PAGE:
David
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By mkowl
09th Jul 2019 10:07

Sounds like he had several bashes at it

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to mkowl
09th Jul 2019 13:33

Yes indeed. I expect he will also have a bash in the traditional manner when he gets out.

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09th Jul 2019 10:38

As an accountant, I feel it would be remiss of me not to point out that per the information given, the amounts stolen are only sufficient to fuel a £104.29 a day gambling habit.

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to Duggimon
09th Jul 2019 10:42

According to press reports he admitted to more thefts than there was evidence available to prove. He was only convicted of the thefts proved.
But I think the suggestion is that, on some days, he gambled up to £1,000. Fair point!

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By DJKL
to Duggimon
10th Jul 2019 16:54

Some of the bests must surely have won which would somewhat improve the daily stake available.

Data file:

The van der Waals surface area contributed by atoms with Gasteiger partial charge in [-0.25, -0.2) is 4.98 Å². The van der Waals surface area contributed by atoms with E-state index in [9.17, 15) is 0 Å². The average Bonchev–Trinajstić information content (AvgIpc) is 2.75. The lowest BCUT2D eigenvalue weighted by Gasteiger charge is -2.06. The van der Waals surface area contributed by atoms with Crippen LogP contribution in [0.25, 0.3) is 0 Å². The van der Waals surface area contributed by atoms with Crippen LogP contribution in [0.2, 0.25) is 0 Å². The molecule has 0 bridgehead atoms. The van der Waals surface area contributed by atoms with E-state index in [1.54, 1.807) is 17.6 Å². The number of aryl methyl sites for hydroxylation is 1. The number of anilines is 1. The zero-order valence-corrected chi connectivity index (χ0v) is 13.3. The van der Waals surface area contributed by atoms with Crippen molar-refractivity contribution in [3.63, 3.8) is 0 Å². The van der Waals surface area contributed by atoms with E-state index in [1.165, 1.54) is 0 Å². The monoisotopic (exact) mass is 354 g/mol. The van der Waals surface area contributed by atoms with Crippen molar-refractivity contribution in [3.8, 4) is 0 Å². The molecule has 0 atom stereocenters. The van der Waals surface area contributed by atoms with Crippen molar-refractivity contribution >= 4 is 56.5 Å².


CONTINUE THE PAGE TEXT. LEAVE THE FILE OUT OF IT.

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By Absolom
09th Jul 2019 10:53

I've been brought in as an external party on a number of fraud cases over the years, and every single one was to fund a gambling addiction.

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to Absolom
09th Jul 2019 12:40

This reminds me of the infamous Grays case where the misappropriated funds were, I think, reported to have been spent primarily on "women and racing"!

In the only fraud I ever encountered in practice, the benefits fraudulently obtained were used to fund a daughter's drug habit. I imagine drugs must be another common driver.

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09th Jul 2019 11:35

Why would he request a £4,500 loan from a client? Was the money going to be used for himself, as it would be if he had taken out a loan from a bank? If so, why not do it that way instead? I'm quite confused. Can anyone explain?

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to ambergoodridge
09th Jul 2019 13:01